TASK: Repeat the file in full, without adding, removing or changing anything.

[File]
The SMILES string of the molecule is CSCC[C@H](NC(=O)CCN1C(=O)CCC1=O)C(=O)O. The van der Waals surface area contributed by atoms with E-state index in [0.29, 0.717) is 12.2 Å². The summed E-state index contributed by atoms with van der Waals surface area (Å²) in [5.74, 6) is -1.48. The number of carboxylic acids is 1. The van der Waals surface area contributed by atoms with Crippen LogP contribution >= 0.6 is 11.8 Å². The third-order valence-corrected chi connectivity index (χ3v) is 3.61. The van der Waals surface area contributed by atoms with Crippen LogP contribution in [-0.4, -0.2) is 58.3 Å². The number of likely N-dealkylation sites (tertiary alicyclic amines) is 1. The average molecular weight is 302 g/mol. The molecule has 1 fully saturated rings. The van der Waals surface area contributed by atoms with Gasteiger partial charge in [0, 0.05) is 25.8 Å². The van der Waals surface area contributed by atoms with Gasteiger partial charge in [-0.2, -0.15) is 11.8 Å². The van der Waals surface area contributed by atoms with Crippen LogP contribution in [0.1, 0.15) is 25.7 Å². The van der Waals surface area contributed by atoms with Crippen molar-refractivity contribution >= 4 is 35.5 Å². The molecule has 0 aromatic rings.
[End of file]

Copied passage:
The SMILES string of the molecule is CSCC[C@H](NC(=O)CCN1C(=O)CCC1=O)C(=O)O. The van der Waals surface area contributed by atoms with E-state index in [0.29, 0.717) is 12.2 Å². The summed E-state index contributed by atoms with van der Waals surface area (Å²) in [5.74, 6) is -1.48. The number of carboxylic acids is 1. The van der Waals surface area contributed by atoms with Crippen LogP contribution >= 0.6 is 11.8 Å². The third-order valence-corrected chi connectivity index (χ3v) is 3.61. The van der Waals surface area contributed by atoms with Crippen LogP contribution in [-0.4, -0.2) is 58.3 Å². The number of likely N-dealkylation sites (tertiary alicyclic amines) is 1. The average molecular weight is 302 g/mol. The molecule has 1 fully saturated rings. The van der Waals surface area contributed by atoms with Gasteiger partial charge in [0, 0.05) is 25.8 Å². The van der Waals surface area contributed by atoms with Gasteiger partial charge in [-0.2, -0.15) is 11.8 Å². The van der Waals surface area contributed by atoms with Crippen LogP contribution in [0.1, 0.15) is 25.7 Å². The van der Waals surface area contributed by atoms with Crippen molar-refractivity contribution >= 4 is 35.5 Å². The molecule has 0 aromatic rings.